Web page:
UniCredit SpA (UCG), the Italian lender that’s eastern Europe’s biggest bank, will continue to invest in the region, including by smaller acquisitions, said Gianni Franco Papa, the head of its eastern European business.
UniCredit, which leads Austria’s Raiffeisen Bank International AG (RBI) and Erste Group Bank AG (EBS) in the former communist part of Europe, bought a portfolio of Romanian assets from Royal Bank of Scotland Plc last year and could do more such deals if the possibility arises, Papa said in an interview yesterday at a Euromoney conference in Vienna.
“Last year, we bought a portfolio of assets in Romania -- we were monitoring the market, we spotted the occasion, and we did it,” Papa said. “If something pops up for which we believe there is the right price, the right quality of assets and if the activity where we want to expand is right for us, we will monitor and we will buy.”
Western European lenders, which own about three-quarters of banking assets in eastern Europe except Russia, have reduced investments in the region since it was hit by recession in 2009. Some have also sold assets in countries hit harder by the economic downturn or currency depreciation, including UniCredit itself, which last year sold its Kazakh bank ATF at a loss.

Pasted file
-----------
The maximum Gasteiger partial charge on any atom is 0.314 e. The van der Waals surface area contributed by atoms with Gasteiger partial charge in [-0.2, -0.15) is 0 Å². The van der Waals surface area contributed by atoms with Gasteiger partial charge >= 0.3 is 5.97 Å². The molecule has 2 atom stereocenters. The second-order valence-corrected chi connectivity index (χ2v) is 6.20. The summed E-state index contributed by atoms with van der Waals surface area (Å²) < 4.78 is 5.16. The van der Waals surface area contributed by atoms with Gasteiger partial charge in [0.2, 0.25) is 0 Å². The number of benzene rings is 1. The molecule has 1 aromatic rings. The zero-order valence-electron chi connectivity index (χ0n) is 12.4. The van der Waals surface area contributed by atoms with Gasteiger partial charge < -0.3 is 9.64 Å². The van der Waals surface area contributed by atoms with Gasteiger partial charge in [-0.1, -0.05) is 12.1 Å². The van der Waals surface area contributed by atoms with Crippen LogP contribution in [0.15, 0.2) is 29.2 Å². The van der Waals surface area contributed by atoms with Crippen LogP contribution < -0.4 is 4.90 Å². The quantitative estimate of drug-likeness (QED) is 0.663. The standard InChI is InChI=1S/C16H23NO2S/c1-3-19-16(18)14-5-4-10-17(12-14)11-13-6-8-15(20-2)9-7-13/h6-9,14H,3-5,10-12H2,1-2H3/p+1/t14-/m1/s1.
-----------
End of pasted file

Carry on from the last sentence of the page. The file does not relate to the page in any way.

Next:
UniCredit, which also returned its banking licenses in the Baltics and merged its Czech and Slovak units last year, isn’t looking at further retrenchment in the region as its recovery is beginning to gain speed now, Papa said.
“The pickup is going to be everywhere,” Papa said. “Overall it’s a good picture for the region as a whole,” he said. Asked about plans to pull out of countries like Ukraine or Slovenia, where competitors like Raiffeisen scale back, he said: “For the time being, I think we’re done, we’re not looking at any further activity.”
Non-performing loans, which make up about 30 percent of banks’ loanbooks in countries like Romania or Ukraine, and about 20 percent in Hungary, according to UniCredit research, have been a drag on banks in the region since 2009. Papa said that they probably peaked last year and will decline to 11.5 percent of all loans in 2014.
“As the economies start growing and we will be able to grow our volumes, clearly we will have an improvement of the asset quality,” Papa said. “In many countries, we’re witnessing already an improvement of the asset quality.”
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